NCPA - National Center for Policy Analysis


January 5, 1996

Congress has proposed cutting taxes on capital gains, the net income from the sale of assets, by 50 percent for individual taxpayers, and it proposed lowering the maximum tax by 20 percent for corporations.

Supporters argue that lowering capital gains taxes will stimulate economic growth by encouraging taxpayers to sell assets, unlocking the capital gains they haven't been willing to realize at the currently high tax rate. On the other hand, critics claim these changes would disproportionately benefit wealthy Americans, making the tax system less "fair."

However, a look at who capital gains taxpayers are shows that the majority of benefits to individual taxpayers would accrue to the non-wealthy. Looking at the figures for tax returns filed in 1991, for example:

  • More than 15 million federal income taxpayers, representing about 11 percent of all taxpaying households, declared capital gains that year.
  • The typical household declaring a capital gain had income from sources other than capital gains of $58,729 and the typical capital gain for that household was $973.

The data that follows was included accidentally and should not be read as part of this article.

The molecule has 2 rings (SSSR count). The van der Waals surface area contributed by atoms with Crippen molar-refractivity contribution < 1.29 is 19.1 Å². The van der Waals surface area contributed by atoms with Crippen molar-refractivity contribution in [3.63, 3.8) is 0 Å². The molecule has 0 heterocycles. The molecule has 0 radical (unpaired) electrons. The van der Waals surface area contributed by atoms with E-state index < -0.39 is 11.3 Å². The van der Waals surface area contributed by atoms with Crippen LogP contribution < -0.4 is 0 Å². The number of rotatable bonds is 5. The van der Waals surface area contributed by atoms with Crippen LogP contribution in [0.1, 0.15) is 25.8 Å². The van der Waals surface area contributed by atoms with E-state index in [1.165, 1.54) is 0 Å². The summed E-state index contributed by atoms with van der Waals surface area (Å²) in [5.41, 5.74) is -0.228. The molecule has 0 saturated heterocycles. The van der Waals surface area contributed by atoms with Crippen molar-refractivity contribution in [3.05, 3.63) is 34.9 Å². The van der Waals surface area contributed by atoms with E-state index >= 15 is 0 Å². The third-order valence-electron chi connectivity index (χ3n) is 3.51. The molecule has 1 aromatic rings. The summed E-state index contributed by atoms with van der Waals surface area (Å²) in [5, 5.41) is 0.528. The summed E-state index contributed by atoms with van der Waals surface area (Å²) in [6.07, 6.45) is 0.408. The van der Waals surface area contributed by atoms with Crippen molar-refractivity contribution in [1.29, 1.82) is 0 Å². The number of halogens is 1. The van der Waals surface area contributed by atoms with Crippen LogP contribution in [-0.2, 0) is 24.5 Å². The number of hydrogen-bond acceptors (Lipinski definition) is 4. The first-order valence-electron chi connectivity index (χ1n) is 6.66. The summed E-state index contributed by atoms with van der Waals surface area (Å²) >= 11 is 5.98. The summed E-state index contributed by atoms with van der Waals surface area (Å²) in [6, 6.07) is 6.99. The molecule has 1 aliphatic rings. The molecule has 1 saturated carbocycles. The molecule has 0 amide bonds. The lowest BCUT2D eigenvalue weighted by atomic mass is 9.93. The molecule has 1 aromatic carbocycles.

• In fact, half of all capital gains were earned by households with incomes from other sources of less than $100,000, and these households accounted for 52 percent of all non-capital gain income reported.
  • Changes in capital gains tax rates over the past 25 years indicate that reducing rates produces more realizations of capital gains, thus increasing federal revenues.

Today, American taxpayers may hold as much as $7.5 trillion in unrealized capital gains. According to the Congressional Budget Office, each 1 percent drop in the capital gains tax rate would increase realization of gains by 6 percent.

In 1991, taxpayers with incomes above $200,000 declared 36 percent of all capital gains, but only about 30 percent of all non-capital gain income. Thus, the increased realizations that would result from lowering the capital gains tax rate would result in the wealthiest income group paying the largest share of the increased tax revenue.

Source: William W. Beach, "Balanced Budget Talking Points #2: Who Will Benefit From Cuts in Capital Gains Taxes?" FYI, December 4, 1995, Heritage Foundation, 214 Massachusetts Avenue, NE, Washington, DC 20002, (202) 546-4400.


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